Title Still Within Reach For Field Hockey
“We’re still in [the title race], and we’re playing to win the Ivy League,” senior midfielder Shelley Maasdorp said.
Coming off an impressive 3-1 win on Wednesday against No. 17 Boston University, Harvard kept the good times rolling, employing a lethal penalty corner and stingy defense.
Nearly all eight of the Crimson penalty corners resulted in excellent shots on goal, and two in the first half netted scores.
The first came less than nine minutes into the game, when junior midfielder Jen McDavitt pushed the insertion out to captain midfielder Kate Gannon, who settled the ball and allowed Maasdorp to rip a shot into the cage. The trio again collaborated on a goal less than eight minutes later, pushing the margin to 2-0.
“Our corners have become a really strong point in our offensive play,” Gannon said. “We are doing a great job drawing corners on attack, and we’ve been very consistent with our execution.”
With the pair of scores, Maasdorp pushed her Ivy-leading goal total to 17 and point total to 39. She is now two goals and three points shy of the Harvard all-time single season records, both set by Judy Collins in 1998.
Sophomore forward Gretchen Fuller added a third score, her seventh of the year, early in the second half from an assist by McDavitt, her 17th of the year. McDavitt became the Crimson’s single-season record holder with her three assists on Saturday, and is currently one ahead of Gannon, whose two helpers pushed her total to 16 this year.
“We are at a point in the season where we are doing a really good job of playing together as a team. We’ve gotten to know each other’s tendencies, and it’s making for some really nice combination play that ends up with good outcomes,” Gannon said.
On the defensive side of the field, senior goalkeeper Aliaa Remtilla made six saves, most of them brilliant ones. The Big Green offense, predicated on making long passes ahead in hopes of gaining breakaway opportunities, had a few chances for goals, but, stabbing a high hard shot, diving to her right and left, and dropping to the turf with her legs split, Remtilla repeatedly denied the Dartmouth charge.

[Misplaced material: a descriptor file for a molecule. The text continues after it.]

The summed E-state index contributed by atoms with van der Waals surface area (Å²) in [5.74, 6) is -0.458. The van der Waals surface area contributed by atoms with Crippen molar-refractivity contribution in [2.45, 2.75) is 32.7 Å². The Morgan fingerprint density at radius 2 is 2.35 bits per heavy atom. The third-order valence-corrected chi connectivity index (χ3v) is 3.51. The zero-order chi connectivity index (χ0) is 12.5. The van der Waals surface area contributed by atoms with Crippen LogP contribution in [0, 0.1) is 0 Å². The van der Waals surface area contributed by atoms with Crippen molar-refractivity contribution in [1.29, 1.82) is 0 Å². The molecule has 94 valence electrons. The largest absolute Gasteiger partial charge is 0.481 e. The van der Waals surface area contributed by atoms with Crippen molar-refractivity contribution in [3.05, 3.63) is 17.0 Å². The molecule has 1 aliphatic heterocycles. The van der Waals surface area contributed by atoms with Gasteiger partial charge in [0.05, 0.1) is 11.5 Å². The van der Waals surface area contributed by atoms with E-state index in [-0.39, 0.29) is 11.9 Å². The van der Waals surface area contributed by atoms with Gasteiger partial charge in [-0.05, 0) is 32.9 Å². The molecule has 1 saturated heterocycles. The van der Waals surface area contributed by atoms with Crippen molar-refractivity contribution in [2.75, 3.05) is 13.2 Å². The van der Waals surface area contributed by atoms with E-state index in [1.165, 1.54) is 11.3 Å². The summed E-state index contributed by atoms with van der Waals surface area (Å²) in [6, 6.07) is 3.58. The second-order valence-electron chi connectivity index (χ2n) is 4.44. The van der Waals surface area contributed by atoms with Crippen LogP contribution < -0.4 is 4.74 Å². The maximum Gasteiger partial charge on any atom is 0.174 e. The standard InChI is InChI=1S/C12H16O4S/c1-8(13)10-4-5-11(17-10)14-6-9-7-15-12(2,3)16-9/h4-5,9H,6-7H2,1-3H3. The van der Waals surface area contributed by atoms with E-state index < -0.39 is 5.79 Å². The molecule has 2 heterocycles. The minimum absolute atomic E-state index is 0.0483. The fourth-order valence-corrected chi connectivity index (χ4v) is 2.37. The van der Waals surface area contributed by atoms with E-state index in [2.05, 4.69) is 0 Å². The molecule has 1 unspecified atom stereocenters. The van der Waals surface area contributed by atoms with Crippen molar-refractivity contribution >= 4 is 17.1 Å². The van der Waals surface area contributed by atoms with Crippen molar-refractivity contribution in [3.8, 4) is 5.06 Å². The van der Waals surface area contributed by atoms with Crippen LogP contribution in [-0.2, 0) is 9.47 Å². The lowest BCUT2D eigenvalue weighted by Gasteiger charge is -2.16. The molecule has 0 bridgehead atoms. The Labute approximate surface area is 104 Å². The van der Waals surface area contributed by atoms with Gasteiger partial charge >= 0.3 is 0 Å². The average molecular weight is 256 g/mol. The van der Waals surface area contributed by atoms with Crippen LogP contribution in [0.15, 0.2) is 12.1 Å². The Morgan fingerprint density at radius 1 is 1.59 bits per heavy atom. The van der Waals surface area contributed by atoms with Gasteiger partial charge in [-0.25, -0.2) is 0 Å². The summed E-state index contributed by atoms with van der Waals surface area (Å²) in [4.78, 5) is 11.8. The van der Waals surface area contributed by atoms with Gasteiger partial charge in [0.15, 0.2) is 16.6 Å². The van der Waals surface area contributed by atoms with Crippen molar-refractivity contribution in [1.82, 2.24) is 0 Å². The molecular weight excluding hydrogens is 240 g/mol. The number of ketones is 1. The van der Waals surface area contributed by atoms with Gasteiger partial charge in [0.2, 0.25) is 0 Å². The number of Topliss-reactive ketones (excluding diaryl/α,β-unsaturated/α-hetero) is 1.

“She was focused and proactive, she read their plays very well, and even when she couldn’t read them she managed to pull out great saves,” Maasdorp said.
“I’ve been using field hockey as a way to get rid of my anger and frustration after losing to Princeton, so there was a bit of that involved as well,” Remtilla said.
There was an added dimension to this game against the Big Green. Last year, Dartmouth upset Harvard with a chance at an Ivy title on the line for the Crimson in a controversial game.
“Yes, we wanted to beat them and beat them thoroughly because of what happened last year,” Maasdorp said. “We wanted to show them that we were the better team by far when it came to skill and teamwork. We managed to prove that hugely. Also, we wanted to beat them because they beat Princeton.”
Harvard’s chances at securing a solo Ivy title took a huge hit last weekend at Princeton when the Crimson lost its handle on a 1-0 lead with three minutes to play, losing 2-1 to the 10-time defending Ivy champion Tigers.
Right now, Harvard, Princeton and Penn all have one league loss with one game remaining on their schedules. If the Crimson can beat Ivy-cellar dweller Columbia on Saturday and the Quakers manage to top the Tigers on Friday, Harvard would be the sole Ivy champion and receive the league’s automatic berth in the NCAA Tournament. If Princeton wins, then the Crimson and the Tigers are co-champs, but Princeton would get the bid to the tourney because it beat Harvard head-to-head.
“As far as we’re concerned, we are still very much in the Ivy title race,” Gannon said. “We will definitely be paying close attention to the Penn-Princeton game this week and have our fingers crossed that Penn will be able to come out on top. It should be a close game, I think, so we will just have to wait and see.”
Harvard takes on the Lions in its last regular season game on Saturday at noon at Jordan Field.
—Staff writer J. Patrick Coyne can be reached at email@example.com.